Sunday, November 16, 2008

"May B Late. Dad Has Elk Down"

Those were the simple words I sent via text message to family and friends, from a high-elevation location in central Montana. While text messaging may be a preferred method of communication for teenagers, it was a handy way to tell people that were waiting on me, that I may not show up on time that evening.
The 5 x 6 bull that was down was a decent animal, especially for a day hunt on public land in this part of the state. It was the result of some fair knowledge of the area, some timely weather, and a little luck.
We left town at dawn, the overnight snow making for some terrible roads, but also some perfect tracking snow. We headed to an area where we had seen elk on previous hunts. Twenty minutes of walking the boundary between private and public land, we found fresh tracks. The luck was in the fact that these elk had just crossed from private land, onto public, giving us a chance to sneak on these elk in the quiet, powdery snow. For the next four hours, we would be "in elk". The first sightings, were just that: only glimpses of hide, no sign of antlered animals. The second run-in, Dad saw the rack of a bull, but only had a rear-end shot, and passed. Finally, the shot an elk hunter waits for all season presented itself: a 75 yard shot, at an antlered bull, in open timber, broadside. Success.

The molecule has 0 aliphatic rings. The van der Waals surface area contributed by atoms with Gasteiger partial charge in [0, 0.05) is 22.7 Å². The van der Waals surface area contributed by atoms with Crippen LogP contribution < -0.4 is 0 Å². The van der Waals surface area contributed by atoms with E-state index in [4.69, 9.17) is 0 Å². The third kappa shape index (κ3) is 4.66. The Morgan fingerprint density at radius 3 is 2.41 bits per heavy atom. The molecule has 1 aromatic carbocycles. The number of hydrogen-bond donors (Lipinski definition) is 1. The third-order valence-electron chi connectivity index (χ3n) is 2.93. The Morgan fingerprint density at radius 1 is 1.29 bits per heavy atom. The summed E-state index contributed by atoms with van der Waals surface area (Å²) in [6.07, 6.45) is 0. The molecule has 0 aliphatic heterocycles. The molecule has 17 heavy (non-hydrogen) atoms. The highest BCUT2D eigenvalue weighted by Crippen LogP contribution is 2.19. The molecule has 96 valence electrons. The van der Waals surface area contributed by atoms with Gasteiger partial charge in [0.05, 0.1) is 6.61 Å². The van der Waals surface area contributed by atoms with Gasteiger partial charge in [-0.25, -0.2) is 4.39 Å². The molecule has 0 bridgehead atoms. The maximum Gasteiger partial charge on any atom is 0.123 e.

The returned text messages all conveyed the same thing-Good Job, Way To Go, and Enjoy Packing It Out. Well, we did. As every elk hunter knows, it can be a long time until your next bull elk.

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